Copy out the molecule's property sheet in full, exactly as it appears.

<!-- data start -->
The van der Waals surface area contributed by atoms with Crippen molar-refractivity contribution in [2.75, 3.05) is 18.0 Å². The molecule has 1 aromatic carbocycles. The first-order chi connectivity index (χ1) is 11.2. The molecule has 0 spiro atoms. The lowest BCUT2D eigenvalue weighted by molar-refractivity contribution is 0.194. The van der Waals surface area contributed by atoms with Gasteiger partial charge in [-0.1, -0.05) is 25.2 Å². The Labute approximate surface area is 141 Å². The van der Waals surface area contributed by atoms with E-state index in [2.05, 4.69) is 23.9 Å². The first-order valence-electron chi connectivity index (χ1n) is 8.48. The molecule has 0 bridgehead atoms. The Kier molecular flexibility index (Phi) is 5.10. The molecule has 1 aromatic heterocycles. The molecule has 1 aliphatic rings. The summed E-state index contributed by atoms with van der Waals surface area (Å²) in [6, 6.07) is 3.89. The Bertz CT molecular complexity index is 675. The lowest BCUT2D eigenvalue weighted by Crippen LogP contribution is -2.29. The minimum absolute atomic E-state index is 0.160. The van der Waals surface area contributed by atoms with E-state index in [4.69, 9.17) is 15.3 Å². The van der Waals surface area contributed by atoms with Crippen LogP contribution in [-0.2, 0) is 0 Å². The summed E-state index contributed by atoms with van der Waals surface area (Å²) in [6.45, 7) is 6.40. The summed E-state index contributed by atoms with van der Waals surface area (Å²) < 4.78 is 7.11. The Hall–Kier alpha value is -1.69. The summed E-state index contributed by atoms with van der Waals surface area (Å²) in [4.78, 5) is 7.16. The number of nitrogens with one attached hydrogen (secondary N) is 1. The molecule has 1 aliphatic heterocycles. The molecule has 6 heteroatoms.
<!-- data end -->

The van der Waals surface area contributed by atoms with Crippen molar-refractivity contribution in [2.75, 3.05) is 18.0 Å². The molecule has 1 aromatic carbocycles. The first-order chi connectivity index (χ1) is 11.2. The molecule has 0 spiro atoms. The lowest BCUT2D eigenvalue weighted by molar-refractivity contribution is 0.194. The van der Waals surface area contributed by atoms with Gasteiger partial charge in [-0.1, -0.05) is 25.2 Å². The Labute approximate surface area is 141 Å². The van der Waals surface area contributed by atoms with E-state index in [2.05, 4.69) is 23.9 Å². The first-order valence-electron chi connectivity index (χ1n) is 8.48. The molecule has 0 bridgehead atoms. The Kier molecular flexibility index (Phi) is 5.10. The molecule has 1 aromatic heterocycles. The molecule has 1 aliphatic rings. The summed E-state index contributed by atoms with van der Waals surface area (Å²) in [6, 6.07) is 3.89. The Bertz CT molecular complexity index is 675. The lowest BCUT2D eigenvalue weighted by Crippen LogP contribution is -2.29. The minimum absolute atomic E-state index is 0.160. The van der Waals surface area contributed by atoms with E-state index in [4.69, 9.17) is 15.3 Å². The van der Waals surface area contributed by atoms with Crippen LogP contribution in [-0.2, 0) is 0 Å². The summed E-state index contributed by atoms with van der Waals surface area (Å²) in [6.45, 7) is 6.40. The summed E-state index contributed by atoms with van der Waals surface area (Å²) < 4.78 is 7.11. The Hall–Kier alpha value is -1.69. The summed E-state index contributed by atoms with van der Waals surface area (Å²) in [4.78, 5) is 7.16. The number of nitrogens with one attached hydrogen (secondary N) is 1. The molecule has 1 aliphatic heterocycles. The molecule has 6 heteroatoms.